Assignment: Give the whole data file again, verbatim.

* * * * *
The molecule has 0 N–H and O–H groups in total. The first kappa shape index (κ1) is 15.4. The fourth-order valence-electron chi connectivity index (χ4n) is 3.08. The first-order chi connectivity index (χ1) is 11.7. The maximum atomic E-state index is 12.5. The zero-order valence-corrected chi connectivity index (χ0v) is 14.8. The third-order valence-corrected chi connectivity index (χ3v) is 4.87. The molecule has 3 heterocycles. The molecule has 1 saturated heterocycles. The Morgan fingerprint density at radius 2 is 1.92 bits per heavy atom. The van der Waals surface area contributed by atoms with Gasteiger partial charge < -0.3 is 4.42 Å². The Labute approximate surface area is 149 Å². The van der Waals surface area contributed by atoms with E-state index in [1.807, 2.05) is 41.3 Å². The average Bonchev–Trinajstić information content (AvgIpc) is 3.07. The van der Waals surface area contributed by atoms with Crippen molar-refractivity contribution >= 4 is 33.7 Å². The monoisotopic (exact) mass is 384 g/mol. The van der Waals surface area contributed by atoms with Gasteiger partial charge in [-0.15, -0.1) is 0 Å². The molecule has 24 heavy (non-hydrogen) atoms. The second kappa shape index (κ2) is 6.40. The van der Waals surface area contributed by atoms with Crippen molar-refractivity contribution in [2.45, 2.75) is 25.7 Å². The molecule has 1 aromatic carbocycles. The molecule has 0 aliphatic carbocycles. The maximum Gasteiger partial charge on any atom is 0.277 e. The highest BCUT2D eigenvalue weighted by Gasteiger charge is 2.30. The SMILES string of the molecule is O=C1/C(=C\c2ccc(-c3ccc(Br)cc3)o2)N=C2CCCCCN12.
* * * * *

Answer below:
The molecule has 0 N–H and O–H groups in total. The first kappa shape index (κ1) is 15.4. The fourth-order valence-electron chi connectivity index (χ4n) is 3.08. The first-order chi connectivity index (χ1) is 11.7. The maximum atomic E-state index is 12.5. The zero-order valence-corrected chi connectivity index (χ0v) is 14.8. The third-order valence-corrected chi connectivity index (χ3v) is 4.87. The molecule has 3 heterocycles. The molecule has 1 saturated heterocycles. The Morgan fingerprint density at radius 2 is 1.92 bits per heavy atom. The van der Waals surface area contributed by atoms with Gasteiger partial charge < -0.3 is 4.42 Å². The Labute approximate surface area is 149 Å². The van der Waals surface area contributed by atoms with E-state index in [1.807, 2.05) is 41.3 Å². The average Bonchev–Trinajstić information content (AvgIpc) is 3.07. The van der Waals surface area contributed by atoms with Crippen molar-refractivity contribution >= 4 is 33.7 Å². The monoisotopic (exact) mass is 384 g/mol. The van der Waals surface area contributed by atoms with Gasteiger partial charge in [-0.15, -0.1) is 0 Å². The molecule has 24 heavy (non-hydrogen) atoms. The second kappa shape index (κ2) is 6.40. The van der Waals surface area contributed by atoms with Crippen molar-refractivity contribution in [2.45, 2.75) is 25.7 Å². The molecule has 1 aromatic carbocycles. The molecule has 0 aliphatic carbocycles. The maximum Gasteiger partial charge on any atom is 0.277 e. The highest BCUT2D eigenvalue weighted by Gasteiger charge is 2.30. The SMILES string of the molecule is O=C1/C(=C\c2ccc(-c3ccc(Br)cc3)o2)N=C2CCCCCN12.